The new Cathay Pacific business seat is hands down the best I've ever had, and beats some other airlines first class (I understand from the Internet).

The new Cathay Pacific business seat is hands down the best I’ve ever had, and beats some other airlines first class (I understand from the Internet).

This is the foot space - the angle lets you stretch out comfortably on the full-flat bed.  What's worth noting also is how Cathay Pacific fixed all of the problems with their old generation "coffin" seat  with this new offering, including more width and facing the window (instead of away from it on the old ones, which led to severe neck pain if you wanted to look out at all).

This is the foot space – the angle lets you stretch out comfortably on the full-flat bed. What’s worth noting also is how Cathay Pacific fixed all of the problems with their old generation “coffin” seat with this new offering, including more width and facing the window (instead of away from it on the old ones, which led to severe neck pain if you wanted to look out at all).

After the mega-trip Astrid and I had a great weekend in Belgium, and then headed off for opposite sides of the world in November, as she headed west to the US and I east to China.  After a very hard week of work in Guangzhou, and mostly seeing the walls of the Sheraton hotel, I spent a day in Shenzhen and a day in Hong Kong before the journey home.

Before heading to the airport for my 00:25 flight to Doha on Qatar, I took a night-time journey on the Star Ferry across Victoria Harbor, a real highlight and something that cements Hong Kong in my top five world cities as well.  Even though it didn't work out for Astrid to join me in Hong Kong this year, I hope we can do it sometime soon.

Before heading to the airport for my 00:25 flight to Doha on Qatar, I took a night-time journey on the Star Ferry across Victoria Harbor, a real highlight and something that cements Hong Kong in my top five world cities as well. Even though it didn’t work out for Astrid to join me in Hong Kong this year, I hope we can do it sometime soon.

The last work trip of the year was to Sao Paulo, not much more than a year after my first trip there in October 2011.  Unfortunately, December in Brazil is approaching the heart of summer, which means temperatures some days were near or even over 100F.  The journey on Air Canada was pleasant, including the stop in Toronto (see an upcoming post), and I was glad to be able to move up my return a bit to get home sooner to a very sick Astrid at the end.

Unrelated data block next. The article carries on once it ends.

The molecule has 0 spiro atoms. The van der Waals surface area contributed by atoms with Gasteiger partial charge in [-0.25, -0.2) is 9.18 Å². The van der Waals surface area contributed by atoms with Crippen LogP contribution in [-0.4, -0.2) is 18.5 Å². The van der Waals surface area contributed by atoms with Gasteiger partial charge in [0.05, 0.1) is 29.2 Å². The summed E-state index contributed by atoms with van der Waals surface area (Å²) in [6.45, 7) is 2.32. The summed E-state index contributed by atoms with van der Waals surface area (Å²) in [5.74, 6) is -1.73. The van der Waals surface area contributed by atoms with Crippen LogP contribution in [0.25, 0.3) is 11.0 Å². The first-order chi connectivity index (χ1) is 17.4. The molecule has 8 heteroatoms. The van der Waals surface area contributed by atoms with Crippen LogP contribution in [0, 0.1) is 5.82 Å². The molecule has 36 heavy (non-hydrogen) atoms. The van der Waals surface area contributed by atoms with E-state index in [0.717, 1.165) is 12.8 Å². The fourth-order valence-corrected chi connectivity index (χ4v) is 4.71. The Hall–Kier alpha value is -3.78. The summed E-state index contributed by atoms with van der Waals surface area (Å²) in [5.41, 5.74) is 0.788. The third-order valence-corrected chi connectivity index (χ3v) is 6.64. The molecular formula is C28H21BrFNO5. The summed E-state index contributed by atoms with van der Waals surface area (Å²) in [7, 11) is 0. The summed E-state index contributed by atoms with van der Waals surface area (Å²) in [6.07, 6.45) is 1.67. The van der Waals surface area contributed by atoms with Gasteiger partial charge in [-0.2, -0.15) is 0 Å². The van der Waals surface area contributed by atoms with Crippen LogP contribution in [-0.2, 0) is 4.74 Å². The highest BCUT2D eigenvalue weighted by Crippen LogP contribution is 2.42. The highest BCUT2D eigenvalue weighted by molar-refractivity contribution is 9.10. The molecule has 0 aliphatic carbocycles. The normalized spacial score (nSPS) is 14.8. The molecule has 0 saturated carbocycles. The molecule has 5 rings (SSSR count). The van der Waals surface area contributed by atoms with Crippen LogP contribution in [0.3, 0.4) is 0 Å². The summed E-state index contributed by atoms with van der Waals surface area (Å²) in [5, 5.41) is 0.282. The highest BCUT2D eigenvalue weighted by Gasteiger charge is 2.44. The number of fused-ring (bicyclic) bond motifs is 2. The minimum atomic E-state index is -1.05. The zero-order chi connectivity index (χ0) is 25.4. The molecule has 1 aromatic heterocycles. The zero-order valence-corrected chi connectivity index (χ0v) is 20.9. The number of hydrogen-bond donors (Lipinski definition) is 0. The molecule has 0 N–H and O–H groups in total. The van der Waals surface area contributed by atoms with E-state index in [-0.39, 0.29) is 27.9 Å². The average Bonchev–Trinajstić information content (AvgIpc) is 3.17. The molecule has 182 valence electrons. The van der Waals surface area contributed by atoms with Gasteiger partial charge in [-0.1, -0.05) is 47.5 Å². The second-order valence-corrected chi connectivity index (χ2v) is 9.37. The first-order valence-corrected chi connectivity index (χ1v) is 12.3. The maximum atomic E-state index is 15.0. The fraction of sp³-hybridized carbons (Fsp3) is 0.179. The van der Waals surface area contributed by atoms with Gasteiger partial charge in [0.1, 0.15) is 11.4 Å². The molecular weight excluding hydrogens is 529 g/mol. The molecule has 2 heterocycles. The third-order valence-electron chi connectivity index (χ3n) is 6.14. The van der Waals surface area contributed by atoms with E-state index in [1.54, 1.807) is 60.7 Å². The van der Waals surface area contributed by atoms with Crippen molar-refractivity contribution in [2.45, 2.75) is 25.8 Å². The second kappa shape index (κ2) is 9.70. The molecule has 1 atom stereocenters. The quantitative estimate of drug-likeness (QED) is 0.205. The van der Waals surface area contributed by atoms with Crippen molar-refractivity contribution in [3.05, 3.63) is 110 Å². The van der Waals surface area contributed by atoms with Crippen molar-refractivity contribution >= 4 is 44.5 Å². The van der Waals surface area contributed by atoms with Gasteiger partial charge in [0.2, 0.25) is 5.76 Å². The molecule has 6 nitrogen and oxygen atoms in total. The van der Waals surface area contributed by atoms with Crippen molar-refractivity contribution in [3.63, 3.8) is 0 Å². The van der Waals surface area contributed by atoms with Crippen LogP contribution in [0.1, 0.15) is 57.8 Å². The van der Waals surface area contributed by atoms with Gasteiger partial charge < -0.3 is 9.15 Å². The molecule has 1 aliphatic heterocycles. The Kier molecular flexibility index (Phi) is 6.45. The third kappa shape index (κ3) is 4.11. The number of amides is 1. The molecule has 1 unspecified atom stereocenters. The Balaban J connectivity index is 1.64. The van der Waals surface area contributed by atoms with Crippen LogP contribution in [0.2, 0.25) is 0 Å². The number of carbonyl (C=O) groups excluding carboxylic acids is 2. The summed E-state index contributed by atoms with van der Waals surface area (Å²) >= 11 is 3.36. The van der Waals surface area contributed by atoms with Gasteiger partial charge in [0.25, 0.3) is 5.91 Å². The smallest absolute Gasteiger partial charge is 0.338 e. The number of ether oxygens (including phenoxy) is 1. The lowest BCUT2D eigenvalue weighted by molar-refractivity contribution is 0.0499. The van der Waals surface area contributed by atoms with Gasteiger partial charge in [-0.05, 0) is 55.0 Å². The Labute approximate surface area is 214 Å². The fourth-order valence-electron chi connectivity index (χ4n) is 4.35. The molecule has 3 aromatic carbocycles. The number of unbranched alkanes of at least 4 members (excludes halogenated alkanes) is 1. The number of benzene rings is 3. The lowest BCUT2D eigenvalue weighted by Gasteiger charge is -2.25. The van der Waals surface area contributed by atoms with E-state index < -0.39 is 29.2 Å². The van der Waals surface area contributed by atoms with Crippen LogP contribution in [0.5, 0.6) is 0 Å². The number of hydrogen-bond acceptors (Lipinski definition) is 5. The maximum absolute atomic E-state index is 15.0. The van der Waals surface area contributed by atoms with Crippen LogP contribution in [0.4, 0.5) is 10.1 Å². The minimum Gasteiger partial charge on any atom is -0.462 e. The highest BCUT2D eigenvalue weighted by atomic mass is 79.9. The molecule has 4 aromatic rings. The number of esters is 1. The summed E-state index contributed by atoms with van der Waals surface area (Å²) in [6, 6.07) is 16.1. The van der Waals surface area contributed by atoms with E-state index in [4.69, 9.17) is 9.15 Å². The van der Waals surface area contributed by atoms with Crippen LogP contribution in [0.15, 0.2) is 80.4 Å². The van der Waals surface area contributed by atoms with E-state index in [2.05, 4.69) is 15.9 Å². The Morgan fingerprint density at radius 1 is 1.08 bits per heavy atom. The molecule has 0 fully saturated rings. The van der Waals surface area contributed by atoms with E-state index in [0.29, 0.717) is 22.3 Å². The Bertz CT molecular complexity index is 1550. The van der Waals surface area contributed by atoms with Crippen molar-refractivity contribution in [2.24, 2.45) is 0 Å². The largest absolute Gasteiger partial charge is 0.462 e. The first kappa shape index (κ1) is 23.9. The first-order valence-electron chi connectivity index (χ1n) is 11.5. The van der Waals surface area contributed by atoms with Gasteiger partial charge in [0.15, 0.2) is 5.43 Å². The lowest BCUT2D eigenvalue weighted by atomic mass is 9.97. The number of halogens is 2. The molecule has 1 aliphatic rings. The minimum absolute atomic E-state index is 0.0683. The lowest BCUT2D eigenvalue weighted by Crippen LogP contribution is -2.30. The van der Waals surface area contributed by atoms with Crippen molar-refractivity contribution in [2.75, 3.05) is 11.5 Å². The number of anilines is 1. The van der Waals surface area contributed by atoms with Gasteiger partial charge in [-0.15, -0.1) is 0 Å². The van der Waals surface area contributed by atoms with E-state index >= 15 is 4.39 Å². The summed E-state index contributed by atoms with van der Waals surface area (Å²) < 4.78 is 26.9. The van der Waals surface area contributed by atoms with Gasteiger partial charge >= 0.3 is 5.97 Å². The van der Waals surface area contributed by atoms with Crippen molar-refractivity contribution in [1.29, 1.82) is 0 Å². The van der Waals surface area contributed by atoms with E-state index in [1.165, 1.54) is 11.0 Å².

Christmas at 100F is awfully odd for someone from the Northern hemisphere!  This was a store decked out in holiday spirit on Avenida Paulista in Sao Paulo's premier shopping district, near our hotel.

Christmas at 100F is awfully odd for someone from the Northern hemisphere! This was a store decked out in holiday spirit on Avenida Paulista in Sao Paulo’s premier shopping district, near our hotel.

At the very end of the year, our Christmas vacation in Istanbul rounded out quite a busy year.  I think we’ve started doing a good job of trying to take advantage of the perks of such a busy work travel schedule, such as air miles – our trip to Istanbul cost just miles and £60 total, when the retail price for the same tickets would have been about £500 or more.  Furthermore, I was able to snag two exit row seats on the tired old BA 767, making the four-hour journey much more comfortable.

What’s on tap for 2013?  I’m sure there are some surprises around the corner, but on the work side already planned is a January trip (in just 11 days’ time, actually) to Washington and New York, where I’m presenting at the huge TRB conference for the first time, as well as a likely March trip to the western US and an April trip to new places in South America, primarily Buenos Aires.  On the personal side we’ve got a short weekend hop to St. Malo by overnight ferry and the very exciting trip to the Maldives, where we will try the beach getaway in style (and thanks to air miles and hotel points).  Stay with us as we try to catch up and share more of our adventures in 2013, and best wishes to you and yours for a best-yet new year!

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Posted on 01/01/2013, in travel, Travel to Asia, Travel to Europe, Travel to the States and tagged , . Bookmark the permalink. 2 Comments.